Over the last month, the Federal Communications Commission (“FCC” or the “Commission”) has taken a flurry of COVID-19 pandemic-related actions aimed at increasing access to telehealth and making it easier for carriers to voluntarily assist K‑12 schools, libraries, and health care providers as they respond to COVID-19.  Most dramatically, the Commission voted on April 2, 2020, to establish a $200 million COVID-19 Telehealth Program with funding authorized by Congress under the Coronavirus Aid, Relief, and Economic Security (“CARES”) Act (signed into law on March 27).  The Commission, in the same order, launched the long-awaited $100 million Connected Care Pilot Program.

Less than two weeks after voting out the COVID-19 Telehealth Program order, the Commission was accepting applications on a rolling basis, with the first $3 million in funding approvals coming within days.  Funding 100% of the cost of an array of equipment and services with no competitive bidding requirement (unlike in the Rural Health Care (“RHC”) Program and the Connected Care Pilot Program), this program is close to being a grant program.

Funding is available for eligible equipment and services purchased between March 13 and September 30, 2020 (assuming the funding is available). Generally, “connected care services” that use broadband-enabled technologies to deliver remote medical services directly to patients are eligible for funding in the COVID-19 Telehealth Program.  These include:

    • Telecommunications and broadband connectivity services: voice & internet connectivity services for health care providers and their patients.
    • Information services: remote patient monitoring platforms and services; patient-reported outcome platforms; store and forward services (asynchronous transfer of patient images and data for interpretation by a physician; platforms and services to provide synchronous video consultation).
    • Internet Connected Devices/Equipment: tablets, smartphones, or connected devices that enable connected care services at home (g., blood pressure monitor that is broadband-enabled, etc.)
      • Excludes unconnected devices that patients use at home and then share results with their doctors remotely.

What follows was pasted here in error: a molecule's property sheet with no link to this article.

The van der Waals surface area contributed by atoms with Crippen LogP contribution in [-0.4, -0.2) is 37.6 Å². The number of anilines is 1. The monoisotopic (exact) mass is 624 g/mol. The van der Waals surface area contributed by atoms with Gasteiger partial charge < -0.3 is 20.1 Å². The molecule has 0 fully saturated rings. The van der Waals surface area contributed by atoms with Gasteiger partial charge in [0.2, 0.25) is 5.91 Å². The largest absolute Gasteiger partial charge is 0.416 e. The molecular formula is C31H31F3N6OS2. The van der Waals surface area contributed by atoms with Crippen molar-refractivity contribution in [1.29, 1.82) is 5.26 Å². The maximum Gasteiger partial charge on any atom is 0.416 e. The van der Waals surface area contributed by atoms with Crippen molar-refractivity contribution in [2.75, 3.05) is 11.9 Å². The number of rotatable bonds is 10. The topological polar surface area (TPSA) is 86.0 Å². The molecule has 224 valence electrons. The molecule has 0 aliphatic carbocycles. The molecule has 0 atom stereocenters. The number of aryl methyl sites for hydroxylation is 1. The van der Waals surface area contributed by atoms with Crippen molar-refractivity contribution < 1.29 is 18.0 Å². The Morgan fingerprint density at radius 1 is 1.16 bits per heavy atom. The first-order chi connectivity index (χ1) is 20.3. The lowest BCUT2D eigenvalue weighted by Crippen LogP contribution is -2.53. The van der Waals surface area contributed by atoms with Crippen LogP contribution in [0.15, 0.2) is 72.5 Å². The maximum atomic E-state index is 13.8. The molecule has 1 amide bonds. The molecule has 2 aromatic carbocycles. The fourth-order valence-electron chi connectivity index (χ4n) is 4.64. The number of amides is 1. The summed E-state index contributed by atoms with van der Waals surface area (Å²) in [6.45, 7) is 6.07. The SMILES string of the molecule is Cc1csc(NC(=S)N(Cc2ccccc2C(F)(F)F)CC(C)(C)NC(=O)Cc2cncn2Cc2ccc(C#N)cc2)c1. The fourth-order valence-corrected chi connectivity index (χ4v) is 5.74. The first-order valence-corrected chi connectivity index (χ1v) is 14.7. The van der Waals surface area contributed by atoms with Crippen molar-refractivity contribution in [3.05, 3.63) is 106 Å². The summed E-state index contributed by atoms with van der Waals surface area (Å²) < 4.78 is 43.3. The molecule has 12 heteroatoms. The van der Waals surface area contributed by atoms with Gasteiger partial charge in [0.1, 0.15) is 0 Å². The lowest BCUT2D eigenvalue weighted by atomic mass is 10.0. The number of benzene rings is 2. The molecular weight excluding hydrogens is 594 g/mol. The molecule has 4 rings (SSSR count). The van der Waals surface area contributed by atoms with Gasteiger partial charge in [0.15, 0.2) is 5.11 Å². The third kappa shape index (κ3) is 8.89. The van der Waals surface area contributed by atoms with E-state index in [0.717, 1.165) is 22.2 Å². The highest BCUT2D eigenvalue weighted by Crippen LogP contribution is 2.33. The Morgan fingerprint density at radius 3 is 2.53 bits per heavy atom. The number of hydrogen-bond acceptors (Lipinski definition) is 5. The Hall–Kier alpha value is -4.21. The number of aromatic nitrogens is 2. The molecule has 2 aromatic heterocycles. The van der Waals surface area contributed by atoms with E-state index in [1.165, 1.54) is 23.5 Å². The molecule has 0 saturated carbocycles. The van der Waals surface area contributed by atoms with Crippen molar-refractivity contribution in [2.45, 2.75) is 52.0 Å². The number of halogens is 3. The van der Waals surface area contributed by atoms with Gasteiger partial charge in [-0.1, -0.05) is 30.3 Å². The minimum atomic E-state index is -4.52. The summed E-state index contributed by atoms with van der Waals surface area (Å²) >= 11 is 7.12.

Health care providers eligible to receive COVID-19 Telehealth funding are the same as in the RHC, except that non-rural eligible health care providers can receive funding without the need to be part of a mostly-rural consortium. The Universal Service Administration Company (“USAC”) is responsible for determining eligibility but is not otherwise involved in the COVID-19 funding process.  If you are interested in applying for this money, carefully review the information on the FCC’s COVID-19 Telehealth Program webpage and proceed as quickly as possible.

The Connect Care Pilot Program is a fundamentally different program, notwithstanding that it was launched jointly with the COVID-19 program.  First, Connected Care is a discount program, providing an 85% subsidy for eligible services after a certified competitive bid process (similar to the traditional RHC universal service program).  Proposed pilot projects will apply to the FCC for pre-approval, after which they will apply to USAC for funding commitments. Applications are due to the FCC the later of July 31, 2020, or 45 days after the rules become effective.

Proposed projects must be “primarily focused on treating public health epidemics, opioid dependency, mental health conditions, high-risk pregnancy, or chronic or recurring conditions that typically require at least several months to treat, including, but not limited to, diabetes, cancer, kidney disease, heart disease, and stroke recovery.”  There is a “strong” preference for pilot projects “that can demonstrate that they will primarily benefit veterans or low-income individuals” and that have either (1) experience with providing telehealth or connected care services to patients or (2) a partnership with another health care provider, government agency, or designated telehealth resource center with such experience.

Lastly, to generally assist K-12 schools, libraries, and health care providers during the COVID-19 emergency, the Commission on March 18, 2020, waived the gift rules for both the E-rate and RHC programs through September 30, 2020.  The scope of this waiver is broad, permitting (¶ 7):

service providers to offer [free of charge], and eligible RHC and E-Rate entities to solicit and accept, improved capacity, Wi-Fi hotspots, networking gear, or other things of value to assist health care providers, schools, and libraries as well as doctors and patients, teachers, students, school administrators, and librarians and patrons during the coronavirus outbreak. These gifts could include but are not limited to free upgrades to connections, connected devices, equipment, and other services for RHC program participants who provide care via telemedicine and free broadband connections, devices, or other services that support remote learning for students and teachers who will be taking classes at and providing instruction from home as a result of COVID-19.

The Commission in both E-rate and RHC  also extended programmatic deadlines for filing funding applications, appeals, invoicing, service delivery, and information requests, as well as waived certain rules regarding contract extensions.  If you intend to take advantage of any of these extensions of waivers, please consult these orders carefully.